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Replacing my Le Creuset pot?

Replacing my Le Creuset pot?
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  • Replacing my Le Creuset pot?

    Post #1 - July 10th, 2011, 11:48 am
    Post #1 - July 10th, 2011, 11:48 am Post #1 - July 10th, 2011, 11:48 am
    Well, after eight hours of stirring a sauce Bolognese yesterday, my 40-yr-old orange 7-qt Le Creuset
    dutch oven bit the dust: 3 new chips, one of them huge—size of a quarter. RIP. So now the eternal question: do I spend the $280 to get the new Le Creuset? or go with the Lodge? I know that Lodge is an olde American company, and I've used their cast iron stuff lots of times. But I've never had any experience with their porcelined cast iron. Does anyone out there in LTH-land have some relevant experience they can share with me? I'd be much obliged.

    Geo
    Sooo, you like wine and are looking for something good to read? Maybe *this* will do the trick! :)
  • Post #2 - July 10th, 2011, 12:27 pm
    Post #2 - July 10th, 2011, 12:27 pm Post #2 - July 10th, 2011, 12:27 pm
    Pretty sure Le Creuset will replace it due to their lifetime guarantee. You should get in touch with them before shopping.
  • Post #3 - July 10th, 2011, 12:34 pm
    Post #3 - July 10th, 2011, 12:34 pm Post #3 - July 10th, 2011, 12:34 pm
    Tnx Double-g, I didn't know about that... I'll check it out immediately.

    Geo
    Sooo, you like wine and are looking for something good to read? Maybe *this* will do the trick! :)
  • Post #4 - July 10th, 2011, 1:22 pm
    Post #4 - July 10th, 2011, 1:22 pm Post #4 - July 10th, 2011, 1:22 pm
    ...if le creuset won't replace it, i'd check on ebay for a used, chipless pot. i've bought some that way, very reasonably priced. justjoan
  • Post #5 - July 11th, 2011, 7:13 am
    Post #5 - July 11th, 2011, 7:13 am Post #5 - July 11th, 2011, 7:13 am
    There is also an outlet store in Kenosha.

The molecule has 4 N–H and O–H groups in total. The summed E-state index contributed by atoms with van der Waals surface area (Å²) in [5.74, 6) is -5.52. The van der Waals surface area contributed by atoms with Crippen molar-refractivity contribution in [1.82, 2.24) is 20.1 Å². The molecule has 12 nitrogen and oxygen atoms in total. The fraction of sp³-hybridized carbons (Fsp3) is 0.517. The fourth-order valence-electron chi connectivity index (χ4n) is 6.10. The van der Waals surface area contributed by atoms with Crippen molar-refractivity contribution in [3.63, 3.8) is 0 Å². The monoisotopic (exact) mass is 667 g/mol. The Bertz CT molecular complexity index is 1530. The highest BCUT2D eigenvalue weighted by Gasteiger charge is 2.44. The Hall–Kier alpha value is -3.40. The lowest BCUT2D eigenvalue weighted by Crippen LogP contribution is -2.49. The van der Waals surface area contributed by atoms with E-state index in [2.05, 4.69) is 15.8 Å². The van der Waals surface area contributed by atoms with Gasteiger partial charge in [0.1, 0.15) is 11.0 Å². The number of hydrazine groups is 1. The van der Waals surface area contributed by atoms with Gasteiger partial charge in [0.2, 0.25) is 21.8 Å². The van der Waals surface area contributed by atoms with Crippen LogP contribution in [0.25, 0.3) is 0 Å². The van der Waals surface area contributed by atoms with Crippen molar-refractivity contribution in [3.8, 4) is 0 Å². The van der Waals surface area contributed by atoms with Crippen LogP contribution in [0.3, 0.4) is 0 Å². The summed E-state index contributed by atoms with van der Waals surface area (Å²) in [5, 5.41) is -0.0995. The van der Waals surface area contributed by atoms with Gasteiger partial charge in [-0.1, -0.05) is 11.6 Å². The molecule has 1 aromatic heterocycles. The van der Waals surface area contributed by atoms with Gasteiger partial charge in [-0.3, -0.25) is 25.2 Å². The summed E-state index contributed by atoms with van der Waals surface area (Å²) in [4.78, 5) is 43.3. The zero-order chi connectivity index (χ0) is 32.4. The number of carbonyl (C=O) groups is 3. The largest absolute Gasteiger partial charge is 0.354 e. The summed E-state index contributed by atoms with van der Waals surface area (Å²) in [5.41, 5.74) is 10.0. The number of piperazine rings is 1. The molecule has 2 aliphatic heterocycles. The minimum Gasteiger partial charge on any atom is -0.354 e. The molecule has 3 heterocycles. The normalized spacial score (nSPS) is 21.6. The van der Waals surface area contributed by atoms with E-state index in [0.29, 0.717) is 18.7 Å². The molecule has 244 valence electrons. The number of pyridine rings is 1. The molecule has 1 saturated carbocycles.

But I'd go with Staub over Le Creuset. In addition to the reasons I listed in that post, people claim that the black interior of Staubs promotes browning better than the LC.

    I haven't tried enamanel cast iron pans from Lodge, though I have about 6 of their raw cast iron pans.
  • Post #6 - July 11th, 2011, 2:43 pm
    Post #6 - July 11th, 2011, 2:43 pm Post #6 - July 11th, 2011, 2:43 pm
    I don't believe LeCreuset are worth the price. I have a Mario Batali 6qt and it works awesome and was 140 less than a comprable LC verson. A Lodge would be even cheaper than that. Unless you really use it a lot, I'd buy a cheaper one and use the extra money on some other kitchen equipment.
    Visit my new website at http://www.splatteredpages.com or my old one at www.eatwisconsin.com
  • Post #7 - November 23rd, 2019, 6:50 pm
    Post #7 - November 23rd, 2019, 6:50 pm Post #7 - November 23rd, 2019, 6:50 pm
    My Le Creuset pieces perform great and they've held up extremely well over the 2+ decades I've owned (most of) them. On that basis alone, I'd say they are worth the money. I've added to my collection when sale opportunities have come up over the years. But in the end, 2 or 3 of my LC pieces get heavy use, while most of the others get occasional use at the most. And I've never had to replace or repair one.

    I also have a few Staub pieces (also bought at a deep discount) but I prefer LC. If I had to replace any pieces, I wouldn't switch from Le Creuset to Staub. The main area in which I feel Staub is superior is in the aesthetics. Their colors are more attractive. Their glossier finishes are stunning and the metallic knobs add a very cool accent. The more engineered interiors of their lids are definitely more functional but that doesn't really move the needle for me because the LC lids have never seemed deficient.

    Where I think LC is clearly superior is inside the pot. The lighter color is leaps and bounds ahead of Staub, and makes it much easier to see what's going on in the vessel. I find it almost impossible to know what's going on in the bottom of a Staub, especially when trying to develop a fond. In a Staub, you simply cannot see how dark what you're cooking is getting because the inside of the pot is black. I also think the smoother surface of the LC interiors provides a more favorable non-stick environment. The slightly rough surface of the Staubs is problematic. Perhaps for a straight liquid cook with no preliminary sear, the Staub might be as good. But I mainly use these pieces to braise and braising almost always starts with a sear. For that reason alone, I cannot envision ever consistently choosing Staub over Le Creuset.

    =R=
    There are many things that are legal that are not a great idea --Nick Shabazz

    Every human interaction is an opportunity for disappointment --RS

    There's a horse loose in a hospital --JM

    That don't impress me much --Shania Twain
  • Post #8 - November 24th, 2019, 9:41 pm
    Post #8 - November 24th, 2019, 9:41 pm Post #8 - November 24th, 2019, 9:41 pm
    Great review, Ronnie! You really rounded up the reasons. Thanks!
    --Joy